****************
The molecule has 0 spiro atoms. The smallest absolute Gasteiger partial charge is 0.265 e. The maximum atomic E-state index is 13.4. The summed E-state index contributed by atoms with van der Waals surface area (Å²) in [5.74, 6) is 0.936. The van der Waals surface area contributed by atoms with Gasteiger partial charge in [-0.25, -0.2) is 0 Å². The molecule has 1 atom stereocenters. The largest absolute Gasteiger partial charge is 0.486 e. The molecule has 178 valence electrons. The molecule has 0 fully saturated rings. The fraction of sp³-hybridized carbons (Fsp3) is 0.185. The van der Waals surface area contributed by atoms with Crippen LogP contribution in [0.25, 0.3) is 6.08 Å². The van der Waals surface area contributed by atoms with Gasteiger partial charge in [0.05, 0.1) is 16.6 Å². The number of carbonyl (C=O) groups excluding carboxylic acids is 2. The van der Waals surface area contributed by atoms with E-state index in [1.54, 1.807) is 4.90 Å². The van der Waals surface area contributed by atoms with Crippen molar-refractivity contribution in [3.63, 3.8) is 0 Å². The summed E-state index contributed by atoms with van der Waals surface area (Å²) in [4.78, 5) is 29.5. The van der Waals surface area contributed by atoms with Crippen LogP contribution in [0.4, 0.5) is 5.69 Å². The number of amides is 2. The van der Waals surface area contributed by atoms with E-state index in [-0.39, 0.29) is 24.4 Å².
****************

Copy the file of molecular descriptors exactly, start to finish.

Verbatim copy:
The molecule has 0 spiro atoms. The smallest absolute Gasteiger partial charge is 0.265 e. The maximum atomic E-state index is 13.4. The summed E-state index contributed by atoms with van der Waals surface area (Å²) in [5.74, 6) is 0.936. The van der Waals surface area contributed by atoms with Gasteiger partial charge in [-0.25, -0.2) is 0 Å². The molecule has 1 atom stereocenters. The largest absolute Gasteiger partial charge is 0.486 e. The molecule has 178 valence electrons. The molecule has 0 fully saturated rings. The fraction of sp³-hybridized carbons (Fsp3) is 0.185. The van der Waals surface area contributed by atoms with Crippen LogP contribution in [0.25, 0.3) is 6.08 Å². The van der Waals surface area contributed by atoms with Gasteiger partial charge in [0.05, 0.1) is 16.6 Å². The number of carbonyl (C=O) groups excluding carboxylic acids is 2. The van der Waals surface area contributed by atoms with E-state index in [1.54, 1.807) is 4.90 Å². The van der Waals surface area contributed by atoms with Crippen molar-refractivity contribution in [3.63, 3.8) is 0 Å². The summed E-state index contributed by atoms with van der Waals surface area (Å²) in [4.78, 5) is 29.5. The van der Waals surface area contributed by atoms with Crippen LogP contribution in [0.4, 0.5) is 5.69 Å². The number of amides is 2. The van der Waals surface area contributed by atoms with E-state index in [-0.39, 0.29) is 24.4 Å².